Scouting in Southern Colorado commenced soon after William D. Boyce, a Chicago businessman who brought Scouting to the United States from England, established the new program. It was a mail order type of council, known as a second class council. There was not a local office and all Scouting items were ordered by mail from the National Office, located then in New York City.
The Pueblo area had Scouting in early 1914 with the formation of Troop 1. The Scoutmaster was Rev. Arthur W. Hall and the troop met at the Italian mission at the corner of Mesa and Elm streets.During the organization process, Troop 2 was organized at the First Methodist Church, located at 9th and Main Street with Homer C. Thompson as Scoutmaster and Don Morton as Assistant.
In about the same time-frame, the Trinidad / Las Animas County/Colorado Council was chartered in May, 1917. Troop 9 of Trinidad, Colorado, was chartered and Judge J. T. Torres became Scoutmaster. At about the same time, a troop at Jansen Colorado Public School was organized and Judge Torres was Scoutmaster of this troop also.
The Pueblo Council was the initial first class council in the area, chartered on March 3, 1920, with Oscar C. Alverson as Council Executive and Frank J. Burch as Council President. The total budget of the new council was $3,778 and notation was made of a troop at Canon City sponsored by the Lions Club. This indicates the Pueblo Council was extending into nearby cities.
The Arkansas Valley Area Council was reorganized in about 1923 as a first-class council and the “father” of activity was Dr. R. S. Johnston, Chief Surgeon, Santa Fe Hospital who received the Scouting “spirit” from Dr. Menninger of Topeka, Kansas. The council’s operating funds came mostly from Dr. Johnston, and he served many offices in the council as well as later in the Rocky Mountain Council.
May 17, 1927, the Spanish Peaks Council resulted from the combined mergers of the Las Animas County Council and the Arkansas Valley Council. The new council covered the counties of Otero, Bent, Prowers, Baca, Huerfano, Las Animas, and later, Costilla, Alamosa, Rio Grande, and Conejos. The council camp was located south of Monument Lake near Whiskey Creek and was named Camp San Isabel. J. F. “Buck” Burshears, founder of the Koshare Indian Dancers, remembers going to the camp with Troop 4, La Junta, supposedly as a Scout. Since there was no adult leadership, he became Scoutmaster in charge.
Early in 1929, Roland E. Stimson was called as Scout Executive to Trinidad. The council had maintained membership but had financial difficulties and was about $5,000 in debt. When Mr. Stimson arrived, there was no money in the bank to pay his salary, moving expenses, travel expenses, or office administration and he tendered his resignation, but the Executive Board would not accept it.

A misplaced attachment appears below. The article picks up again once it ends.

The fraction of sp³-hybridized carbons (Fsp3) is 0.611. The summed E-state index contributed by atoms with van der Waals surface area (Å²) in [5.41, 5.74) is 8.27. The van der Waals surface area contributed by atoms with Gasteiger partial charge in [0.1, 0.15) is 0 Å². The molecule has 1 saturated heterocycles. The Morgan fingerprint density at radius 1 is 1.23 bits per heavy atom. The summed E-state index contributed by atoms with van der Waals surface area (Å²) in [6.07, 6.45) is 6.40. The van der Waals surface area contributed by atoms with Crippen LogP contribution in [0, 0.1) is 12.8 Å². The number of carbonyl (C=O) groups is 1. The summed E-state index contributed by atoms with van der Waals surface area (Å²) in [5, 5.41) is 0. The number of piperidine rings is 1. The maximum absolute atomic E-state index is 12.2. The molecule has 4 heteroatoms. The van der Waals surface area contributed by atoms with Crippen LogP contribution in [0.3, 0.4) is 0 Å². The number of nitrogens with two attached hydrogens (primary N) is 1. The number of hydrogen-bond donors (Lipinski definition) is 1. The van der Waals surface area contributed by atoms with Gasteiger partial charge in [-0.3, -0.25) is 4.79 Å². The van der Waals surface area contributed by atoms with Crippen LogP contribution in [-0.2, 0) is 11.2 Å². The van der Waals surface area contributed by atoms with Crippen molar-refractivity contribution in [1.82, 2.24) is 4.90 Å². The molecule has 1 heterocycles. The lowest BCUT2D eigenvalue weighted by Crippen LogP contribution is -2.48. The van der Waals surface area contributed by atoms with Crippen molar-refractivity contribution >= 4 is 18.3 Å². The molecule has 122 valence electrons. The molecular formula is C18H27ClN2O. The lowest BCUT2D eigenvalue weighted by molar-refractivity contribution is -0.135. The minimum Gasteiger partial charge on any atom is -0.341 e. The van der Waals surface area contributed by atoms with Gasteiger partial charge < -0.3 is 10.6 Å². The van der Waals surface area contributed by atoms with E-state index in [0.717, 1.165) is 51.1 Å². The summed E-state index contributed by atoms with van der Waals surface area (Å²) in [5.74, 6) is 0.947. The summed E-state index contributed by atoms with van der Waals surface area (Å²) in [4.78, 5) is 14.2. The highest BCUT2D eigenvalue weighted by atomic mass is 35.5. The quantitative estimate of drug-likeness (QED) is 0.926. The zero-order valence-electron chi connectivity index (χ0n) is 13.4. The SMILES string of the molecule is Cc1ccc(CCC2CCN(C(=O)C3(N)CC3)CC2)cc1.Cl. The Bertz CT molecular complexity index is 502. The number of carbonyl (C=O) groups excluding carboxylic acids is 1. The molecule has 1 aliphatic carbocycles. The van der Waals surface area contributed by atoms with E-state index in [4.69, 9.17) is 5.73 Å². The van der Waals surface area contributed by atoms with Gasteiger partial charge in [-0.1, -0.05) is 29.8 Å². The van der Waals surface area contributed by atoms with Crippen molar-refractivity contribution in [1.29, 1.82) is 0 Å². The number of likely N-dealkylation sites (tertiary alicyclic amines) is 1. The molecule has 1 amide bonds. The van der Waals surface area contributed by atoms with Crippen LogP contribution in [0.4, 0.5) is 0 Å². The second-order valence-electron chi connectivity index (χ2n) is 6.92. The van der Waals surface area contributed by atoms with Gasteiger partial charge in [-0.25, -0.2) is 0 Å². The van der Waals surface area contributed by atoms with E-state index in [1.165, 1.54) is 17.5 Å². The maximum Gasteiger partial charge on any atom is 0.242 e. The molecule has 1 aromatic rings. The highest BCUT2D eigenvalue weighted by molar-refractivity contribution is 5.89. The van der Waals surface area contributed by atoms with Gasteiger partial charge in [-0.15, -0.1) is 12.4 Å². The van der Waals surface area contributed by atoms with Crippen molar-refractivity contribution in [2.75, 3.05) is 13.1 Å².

The Rocky Mountain Council was formed September 1, 1928 bringing the area of Pueblo County westward together and included the counties of Archuleta, Gunnison, Chaffee, Custer, Delta, Delores, Hinsdale, La Plata, Mesa, Montezuma, Montrose, Ouray, Sagauache, San Miguel, San Juan, Fremont, Lake and Mineral and the southern half of Park. The council covered 43,000 square miles. Thomas J. Downen was President and Board Members included William V. Codding, H. E. French, John D. Price, Frank J. Burch, Grey H.
Holt, Evarts C. Fox, and Earl M. Kouns.
In 1932, the Spanish Peaks Council merged with the Rocky Mountain Council creating an area of 55,730 square miles (35 counties). Roland Stimson became field executive under William C. Souder but left after one year and Souder had to serve the entire area with only a secretary in the office which was located in room 4 of the Pueblo County Courthouse. In 1942, the westernmost counties withdrew and formed the present day Western Colorado Council.
The council territory has remained virtually the same since that time. Thomas Downen served the council from 1920 to 1958 in many positions. He willed $10,000 from his estate at the death of his wife, Eileen, in 1959. Funds from this estate were used in various ways such as the purchase of the San Isabel Scout Ranch, which opened in 1963. Programs at San Isabel Scout Ranch include aquatics, ecology, first-year camper, handicraft, mountain biking, outdoor skills, shooting sports, and a outpost camping program.
The High Adventure Whitewater program (River Assault Group), inaugurated on 1976, operated out of the Freeman back yard in Salida for the first few years; then, thanks to support from the Packard Foundation, property on a lease arrangement with Salida resulted in the Packard High Adventure Base. In 2007, the lease for the base was terminated and new property was acquired to continue the program. The new Rocky Mountain High Adventure Base (RMHAB) opened in 2008, thanks to the untiring efforts of Dave Taliaferro and Steve Best plus a host of hard working volunteers. RMHAB programs have expanded to include whitewater rafting, rock climbing, high altitude backpacking, mountain biking, and high lake fishing.
The present council office, the “Estes Scout Service Center”, is located at 411 South Pueblo Boulevard. The building and land were the result of a generous gift from Vernon Estes Jr. and are owned by the Rocky Mountain Council, Inc., with the land having been deeded to the council by the City of Pueblo in December 1995.